First, we will look at converting RGB565 to RGB888. We assume there are eight 16-bit pixels in register q0, and we would like to separate reds, greens and blues into 8-bit elements across three registers d2 to d4.

 vshr.u8      q1, q0, #3      @ shift red elements right by three bits,
                                @  discarding the green bits at the bottom of
                                @  the red 8-bit elements.
vshrn.i16    d2, q1, #5      @ shift red elements right and narrow,
                                @  discarding the blue and green bits.
vshrn.i16    d3, q0, #5      @ shift green elements right and narrow,
                                @  discarding the blue bits and some red bits
                                @  due to narrowing.
vshl.i8      d3, d3, #2      @ shift green elements left, discarding the
                                @  remaining red bits, and placing green bits
                                @  in the correct place.
vshl.i16  q0, q0, #3      @ shift blue elements left to most-significant
                                @  bits of 8-bit color channel.
vmovn.i16    d4, q0          @ remove remaining red and green bits by
                                @  narrowing to 8 bits.

The effects of each instruction are described in the comments above, but in summary, the operation performed on each channel is: Remove color data for adjacent channels using shifts to push the bits off either end of the element. Use a second shift to position the color data in the most-significant bits of each element, and narrow to reduce element size from 16 to eight bits.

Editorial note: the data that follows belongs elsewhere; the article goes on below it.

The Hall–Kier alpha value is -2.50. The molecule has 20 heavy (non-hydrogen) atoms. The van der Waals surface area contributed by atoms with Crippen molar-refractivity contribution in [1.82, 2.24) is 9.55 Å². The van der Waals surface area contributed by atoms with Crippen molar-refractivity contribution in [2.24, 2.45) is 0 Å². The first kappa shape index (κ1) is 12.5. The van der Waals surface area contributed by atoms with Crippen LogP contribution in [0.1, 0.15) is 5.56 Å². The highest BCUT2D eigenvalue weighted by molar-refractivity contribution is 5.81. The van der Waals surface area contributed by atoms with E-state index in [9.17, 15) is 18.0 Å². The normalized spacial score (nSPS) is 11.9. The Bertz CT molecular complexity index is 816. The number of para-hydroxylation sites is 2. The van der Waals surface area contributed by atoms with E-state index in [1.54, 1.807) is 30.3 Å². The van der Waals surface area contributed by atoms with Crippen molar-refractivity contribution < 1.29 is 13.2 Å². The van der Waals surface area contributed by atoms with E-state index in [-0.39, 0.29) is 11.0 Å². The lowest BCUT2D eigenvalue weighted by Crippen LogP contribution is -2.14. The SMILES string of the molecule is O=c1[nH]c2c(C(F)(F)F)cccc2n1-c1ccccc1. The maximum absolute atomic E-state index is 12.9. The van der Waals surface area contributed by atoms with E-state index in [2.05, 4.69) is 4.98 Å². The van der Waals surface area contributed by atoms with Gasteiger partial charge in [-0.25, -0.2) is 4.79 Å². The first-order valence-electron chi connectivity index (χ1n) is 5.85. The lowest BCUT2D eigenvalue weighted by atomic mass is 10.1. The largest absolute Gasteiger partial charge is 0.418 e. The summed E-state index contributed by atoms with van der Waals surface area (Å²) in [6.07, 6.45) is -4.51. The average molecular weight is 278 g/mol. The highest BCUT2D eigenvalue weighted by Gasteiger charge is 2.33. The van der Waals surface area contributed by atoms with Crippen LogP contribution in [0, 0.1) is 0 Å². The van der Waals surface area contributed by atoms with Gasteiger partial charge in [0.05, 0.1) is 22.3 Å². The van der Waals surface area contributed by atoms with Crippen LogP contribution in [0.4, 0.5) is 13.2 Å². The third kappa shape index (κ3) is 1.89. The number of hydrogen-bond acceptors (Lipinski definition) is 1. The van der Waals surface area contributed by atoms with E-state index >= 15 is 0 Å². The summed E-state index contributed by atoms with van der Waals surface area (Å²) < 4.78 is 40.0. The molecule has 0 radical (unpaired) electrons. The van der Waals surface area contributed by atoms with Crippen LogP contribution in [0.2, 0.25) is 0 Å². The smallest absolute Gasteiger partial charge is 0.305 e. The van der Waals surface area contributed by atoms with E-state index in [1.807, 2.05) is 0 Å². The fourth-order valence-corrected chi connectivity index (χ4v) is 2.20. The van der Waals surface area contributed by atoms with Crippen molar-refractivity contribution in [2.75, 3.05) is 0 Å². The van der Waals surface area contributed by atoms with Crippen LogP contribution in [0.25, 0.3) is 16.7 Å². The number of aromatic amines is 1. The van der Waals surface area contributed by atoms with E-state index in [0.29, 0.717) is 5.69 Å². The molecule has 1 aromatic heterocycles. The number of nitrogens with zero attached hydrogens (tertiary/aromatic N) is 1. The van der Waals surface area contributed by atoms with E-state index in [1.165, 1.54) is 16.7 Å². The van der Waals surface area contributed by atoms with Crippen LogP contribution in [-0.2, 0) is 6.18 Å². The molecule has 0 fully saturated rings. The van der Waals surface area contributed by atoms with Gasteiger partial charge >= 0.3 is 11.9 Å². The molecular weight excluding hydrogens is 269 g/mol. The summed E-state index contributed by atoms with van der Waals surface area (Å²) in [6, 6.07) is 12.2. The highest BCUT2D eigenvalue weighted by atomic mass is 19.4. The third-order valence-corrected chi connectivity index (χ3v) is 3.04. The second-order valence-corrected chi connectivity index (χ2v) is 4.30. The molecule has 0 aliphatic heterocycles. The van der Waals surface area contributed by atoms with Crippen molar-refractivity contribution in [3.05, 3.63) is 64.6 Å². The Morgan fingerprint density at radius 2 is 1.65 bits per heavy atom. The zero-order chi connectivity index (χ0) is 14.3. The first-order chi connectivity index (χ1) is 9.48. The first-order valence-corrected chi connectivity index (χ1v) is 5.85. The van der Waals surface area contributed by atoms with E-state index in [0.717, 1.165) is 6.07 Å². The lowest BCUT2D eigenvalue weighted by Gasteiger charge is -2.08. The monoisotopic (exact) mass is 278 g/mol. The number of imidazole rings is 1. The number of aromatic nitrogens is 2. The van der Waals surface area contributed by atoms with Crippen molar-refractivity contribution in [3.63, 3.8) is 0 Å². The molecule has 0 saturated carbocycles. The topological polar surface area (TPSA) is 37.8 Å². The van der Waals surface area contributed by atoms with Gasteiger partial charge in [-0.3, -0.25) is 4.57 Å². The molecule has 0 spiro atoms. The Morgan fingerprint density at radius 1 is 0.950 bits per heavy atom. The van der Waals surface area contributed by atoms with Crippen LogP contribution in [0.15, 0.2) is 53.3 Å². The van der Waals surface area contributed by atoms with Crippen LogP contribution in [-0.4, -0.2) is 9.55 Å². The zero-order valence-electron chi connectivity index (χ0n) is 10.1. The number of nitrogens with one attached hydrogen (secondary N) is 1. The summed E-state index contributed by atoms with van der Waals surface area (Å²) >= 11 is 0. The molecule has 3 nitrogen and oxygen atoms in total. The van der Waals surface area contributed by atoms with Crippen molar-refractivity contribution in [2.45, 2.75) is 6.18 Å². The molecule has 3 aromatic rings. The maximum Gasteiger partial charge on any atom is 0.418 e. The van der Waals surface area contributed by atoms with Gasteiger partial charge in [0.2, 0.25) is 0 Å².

Note the use of element sizes in this sequence to address 8 and 16 bit elements, in order to achieve some of the masking operations.

A small problem

You may notice that, if you use the code above to convert to RGB888 format, your whites aren't quite white. This is because, for each channel, the lowest two or three bits are zero, rather than one; a white represented in RGB565 as (0x1F, 0x3F, 0x1F) becomes (0xF8, 0xFC, 0xF8) in RGB888. This can be fixed using shift with insert to place some of the most-significant bits into the lower bits.

For an Android specific example I found a YUV-to-RGB conversion written in intrinsics.


Try this:

red5 = (buf & 0xF800) >> 11;
red8 = (red5 << 3) | (red5 >> 2);

This will map all zeros into all zeros, all 1's into all 1's, and everything in between into everything in between. You can make it more efficient by shifting the bits into place in one step:

redmask = (buf & 0xF800);
rgb888 = (redmask << 8) | ((redmask<<3)&0x070000) | /* green, blue */

Do likewise for green and blue (for 6 bits, shift left 2 and right 4 respectively in the top method).

  • Yes, this is the solution (but expressed in C, which we didn’t have yet). Except you meant to either divide by 8 or shift right by 3.
    – Josh Lee
    Mar 15, 2010 at 5:41
  • Whoops--shouldn't write these things when half-asleep. Fixed now. Also, should have noticed calmh's solution doing the same thing.
    – Rex Kerr
    Mar 15, 2010 at 13:07

The general solution is to treat the numbers as binary fractions - thus, the 6 bit number 63/63 is the same as the 8 bit number 255/255. You can calculate this using floating point math initially, then compute a lookup table, as other posters suggest. This also has the advantage of being more intuitive than bit-bashing solutions. :)


There is an error jleedev !!!